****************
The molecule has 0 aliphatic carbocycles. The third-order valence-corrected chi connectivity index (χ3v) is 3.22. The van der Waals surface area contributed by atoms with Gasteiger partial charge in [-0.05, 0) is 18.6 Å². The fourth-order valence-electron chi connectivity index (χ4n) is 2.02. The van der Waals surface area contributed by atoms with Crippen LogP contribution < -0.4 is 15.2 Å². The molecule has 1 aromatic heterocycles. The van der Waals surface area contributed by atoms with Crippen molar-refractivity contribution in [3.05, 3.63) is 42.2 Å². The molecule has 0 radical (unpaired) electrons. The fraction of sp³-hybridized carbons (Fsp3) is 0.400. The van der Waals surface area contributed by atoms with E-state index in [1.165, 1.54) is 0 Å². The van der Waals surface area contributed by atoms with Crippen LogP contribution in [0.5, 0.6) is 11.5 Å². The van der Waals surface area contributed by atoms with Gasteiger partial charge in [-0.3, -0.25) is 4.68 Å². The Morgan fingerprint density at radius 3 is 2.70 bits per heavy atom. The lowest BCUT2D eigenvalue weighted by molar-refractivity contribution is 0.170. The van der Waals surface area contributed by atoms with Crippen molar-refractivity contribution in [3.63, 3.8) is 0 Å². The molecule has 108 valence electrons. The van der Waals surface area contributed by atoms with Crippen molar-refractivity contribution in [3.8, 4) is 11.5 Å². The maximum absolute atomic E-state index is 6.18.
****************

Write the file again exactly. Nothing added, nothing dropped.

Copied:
The molecule has 0 aliphatic carbocycles. The third-order valence-corrected chi connectivity index (χ3v) is 3.22. The van der Waals surface area contributed by atoms with Gasteiger partial charge in [-0.05, 0) is 18.6 Å². The fourth-order valence-electron chi connectivity index (χ4n) is 2.02. The van der Waals surface area contributed by atoms with Crippen LogP contribution < -0.4 is 15.2 Å². The molecule has 1 aromatic heterocycles. The van der Waals surface area contributed by atoms with Crippen molar-refractivity contribution in [3.05, 3.63) is 42.2 Å². The molecule has 0 radical (unpaired) electrons. The fraction of sp³-hybridized carbons (Fsp3) is 0.400. The van der Waals surface area contributed by atoms with E-state index in [1.165, 1.54) is 0 Å². The van der Waals surface area contributed by atoms with Crippen LogP contribution in [0.5, 0.6) is 11.5 Å². The van der Waals surface area contributed by atoms with Gasteiger partial charge in [-0.3, -0.25) is 4.68 Å². The Morgan fingerprint density at radius 3 is 2.70 bits per heavy atom. The lowest BCUT2D eigenvalue weighted by molar-refractivity contribution is 0.170. The van der Waals surface area contributed by atoms with Crippen molar-refractivity contribution in [3.63, 3.8) is 0 Å². The molecule has 108 valence electrons. The van der Waals surface area contributed by atoms with Crippen molar-refractivity contribution in [3.8, 4) is 11.5 Å². The maximum absolute atomic E-state index is 6.18.